Premier & lawyer refute claims Niue lost legal battle for internet domain
Premier Sir Toke Talagi has refuted reports that Niue has lost a legal battle to take back control of its internet domain from a Swedish company.
RNZ reported that a spokesperson for the company said the Stockholm District Court dismissed Niue’s complaint because it lacked the legal capacity to be a complainant. The court ordered Niue to pay the Swedish Internet Foundation nearly $US36,000 in legal costs.
Copenhagen-based lawyer representing Niue’s government, Pär Brumark has also refuted this report.
Responding to BCN News, Brumark stated “No, the case is not lost, but there has been a procedural setback, we have to take to the Higher Court.”
In a response to BCN News Premier Sir Toke Talagi stated,
“The case is not lost, far from!
It has been rejected on procedural matters in one
lower court. The matter as such, has not yet been tried at all.
The case will be appealed with complementing material needed by the court.
The court has in one of the lower instances found that they do not have full information regarding the Niue Constitution, and therefore the case must be appealed, bringing more information regarding Niue’s constitutional rights.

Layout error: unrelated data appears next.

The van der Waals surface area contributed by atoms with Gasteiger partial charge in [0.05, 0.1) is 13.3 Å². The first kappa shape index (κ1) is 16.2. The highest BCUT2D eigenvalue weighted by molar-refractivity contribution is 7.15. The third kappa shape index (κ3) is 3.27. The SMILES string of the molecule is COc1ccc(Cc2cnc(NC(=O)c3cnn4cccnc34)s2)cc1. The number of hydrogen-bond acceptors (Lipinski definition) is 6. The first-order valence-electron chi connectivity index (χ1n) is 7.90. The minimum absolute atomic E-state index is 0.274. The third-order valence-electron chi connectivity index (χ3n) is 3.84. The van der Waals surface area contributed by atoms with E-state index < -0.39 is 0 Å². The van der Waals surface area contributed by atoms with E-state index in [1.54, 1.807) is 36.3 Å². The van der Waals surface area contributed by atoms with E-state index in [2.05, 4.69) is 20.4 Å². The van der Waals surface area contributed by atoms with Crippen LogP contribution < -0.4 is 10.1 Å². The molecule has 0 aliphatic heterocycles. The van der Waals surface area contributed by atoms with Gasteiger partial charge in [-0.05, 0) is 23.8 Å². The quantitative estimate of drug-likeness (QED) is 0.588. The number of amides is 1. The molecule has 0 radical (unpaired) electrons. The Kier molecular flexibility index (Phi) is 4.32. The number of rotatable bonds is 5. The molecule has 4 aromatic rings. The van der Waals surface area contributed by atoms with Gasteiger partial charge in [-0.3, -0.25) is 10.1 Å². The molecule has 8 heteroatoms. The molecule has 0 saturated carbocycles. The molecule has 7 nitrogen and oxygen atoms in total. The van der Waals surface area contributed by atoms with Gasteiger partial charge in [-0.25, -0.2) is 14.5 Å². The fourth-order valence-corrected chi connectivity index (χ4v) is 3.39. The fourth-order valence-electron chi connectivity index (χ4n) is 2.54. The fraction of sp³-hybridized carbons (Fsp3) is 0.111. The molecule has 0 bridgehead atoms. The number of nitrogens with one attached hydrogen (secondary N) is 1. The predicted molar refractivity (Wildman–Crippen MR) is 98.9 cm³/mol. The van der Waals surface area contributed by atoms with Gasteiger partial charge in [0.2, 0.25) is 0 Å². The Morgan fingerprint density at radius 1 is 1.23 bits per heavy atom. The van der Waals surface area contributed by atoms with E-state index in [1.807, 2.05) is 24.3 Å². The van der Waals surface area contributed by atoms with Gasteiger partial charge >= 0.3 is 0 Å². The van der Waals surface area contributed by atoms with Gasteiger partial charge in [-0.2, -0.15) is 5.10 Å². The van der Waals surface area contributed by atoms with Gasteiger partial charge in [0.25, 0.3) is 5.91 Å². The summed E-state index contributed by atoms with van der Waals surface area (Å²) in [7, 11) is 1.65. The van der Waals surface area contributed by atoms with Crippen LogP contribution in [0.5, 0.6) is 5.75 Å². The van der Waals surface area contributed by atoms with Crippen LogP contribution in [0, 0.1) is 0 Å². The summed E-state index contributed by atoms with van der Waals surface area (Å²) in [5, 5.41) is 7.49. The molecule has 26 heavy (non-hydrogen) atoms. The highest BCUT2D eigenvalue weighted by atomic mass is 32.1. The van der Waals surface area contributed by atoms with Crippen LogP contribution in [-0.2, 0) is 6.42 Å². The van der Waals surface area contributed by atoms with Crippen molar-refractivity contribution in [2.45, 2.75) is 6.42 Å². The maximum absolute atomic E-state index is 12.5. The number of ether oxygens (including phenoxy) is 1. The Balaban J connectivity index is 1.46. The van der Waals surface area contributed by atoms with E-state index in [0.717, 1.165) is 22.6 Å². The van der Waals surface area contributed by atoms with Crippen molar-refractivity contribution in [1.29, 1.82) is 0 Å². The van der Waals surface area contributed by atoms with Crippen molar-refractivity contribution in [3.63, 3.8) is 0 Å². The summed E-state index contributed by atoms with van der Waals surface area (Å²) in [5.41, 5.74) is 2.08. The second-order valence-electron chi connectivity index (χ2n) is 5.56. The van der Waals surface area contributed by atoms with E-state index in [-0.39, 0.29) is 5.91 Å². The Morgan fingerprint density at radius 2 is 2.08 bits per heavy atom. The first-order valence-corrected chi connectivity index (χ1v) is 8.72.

In appealing, we will present the information and material the court
needs in order to continue the proceedings.”
Brumark has estimated Niue had missed out on around $US150 million over the past 18 years because it had never had control over its Top Level Domain, (cc TLD).
In an interview with BCN News in October last year, Brumark said he was contacted by the Premier 18 months ago for his services and there were about twenty people working on the case.
In 2013, the swedish registry took over the .nu responsibility and revenues, Brumark claimed this is illegal in Sweden and in Niue. He added Niue is a remote place but can make their voice heard through ICANN, the organization that decides the national top end domains.
Brumark says that Niue is a special case because it has not been in control of its top end domain.But now with regulations in place, he believes that dot nu is for Niue according to the International Organization for Standardization.
When Brumark spoke to BCN News last year, he was hopeful that Niue will win this legal case and in time for when the Manatua cable will be in place in June this year.
BCN news has also contacted the Swedish Internet Foundation Spokesperson who only confirmed the information reported by RNZ.